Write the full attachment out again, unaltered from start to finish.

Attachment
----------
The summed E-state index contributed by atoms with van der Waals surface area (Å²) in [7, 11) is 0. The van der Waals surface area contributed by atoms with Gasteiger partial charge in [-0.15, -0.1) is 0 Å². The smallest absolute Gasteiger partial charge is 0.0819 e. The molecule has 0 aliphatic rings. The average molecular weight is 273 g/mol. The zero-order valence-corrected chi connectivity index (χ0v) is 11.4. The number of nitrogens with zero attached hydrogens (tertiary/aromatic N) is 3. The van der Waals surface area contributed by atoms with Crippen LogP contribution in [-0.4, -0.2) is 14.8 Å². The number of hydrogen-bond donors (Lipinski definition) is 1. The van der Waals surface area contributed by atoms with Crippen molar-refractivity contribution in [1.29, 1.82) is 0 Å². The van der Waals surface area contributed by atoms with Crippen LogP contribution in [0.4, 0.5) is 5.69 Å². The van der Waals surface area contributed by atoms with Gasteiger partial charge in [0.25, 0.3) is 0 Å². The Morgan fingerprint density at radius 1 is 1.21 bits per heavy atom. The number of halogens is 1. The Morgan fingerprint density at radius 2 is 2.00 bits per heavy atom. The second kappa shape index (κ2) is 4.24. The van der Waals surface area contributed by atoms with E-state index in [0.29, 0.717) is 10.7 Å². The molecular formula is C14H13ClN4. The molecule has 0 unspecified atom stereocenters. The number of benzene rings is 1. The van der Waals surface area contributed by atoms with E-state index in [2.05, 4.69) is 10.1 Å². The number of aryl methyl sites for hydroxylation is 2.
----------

The summed E-state index contributed by atoms with van der Waals surface area (Å²) in [7, 11) is 0. The van der Waals surface area contributed by atoms with Gasteiger partial charge in [-0.15, -0.1) is 0 Å². The smallest absolute Gasteiger partial charge is 0.0819 e. The molecule has 0 aliphatic rings. The average molecular weight is 273 g/mol. The zero-order valence-corrected chi connectivity index (χ0v) is 11.4. The number of nitrogens with zero attached hydrogens (tertiary/aromatic N) is 3. The van der Waals surface area contributed by atoms with Crippen LogP contribution in [-0.4, -0.2) is 14.8 Å². The number of hydrogen-bond donors (Lipinski definition) is 1. The van der Waals surface area contributed by atoms with Crippen molar-refractivity contribution in [1.29, 1.82) is 0 Å². The van der Waals surface area contributed by atoms with Crippen LogP contribution in [0.4, 0.5) is 5.69 Å². The van der Waals surface area contributed by atoms with Gasteiger partial charge in [0.25, 0.3) is 0 Å². The Morgan fingerprint density at radius 1 is 1.21 bits per heavy atom. The number of halogens is 1. The Morgan fingerprint density at radius 2 is 2.00 bits per heavy atom. The second kappa shape index (κ2) is 4.24. The van der Waals surface area contributed by atoms with E-state index in [0.29, 0.717) is 10.7 Å². The molecular formula is C14H13ClN4. The molecule has 0 unspecified atom stereocenters. The number of benzene rings is 1. The van der Waals surface area contributed by atoms with E-state index in [2.05, 4.69) is 10.1 Å². The number of aryl methyl sites for hydroxylation is 2.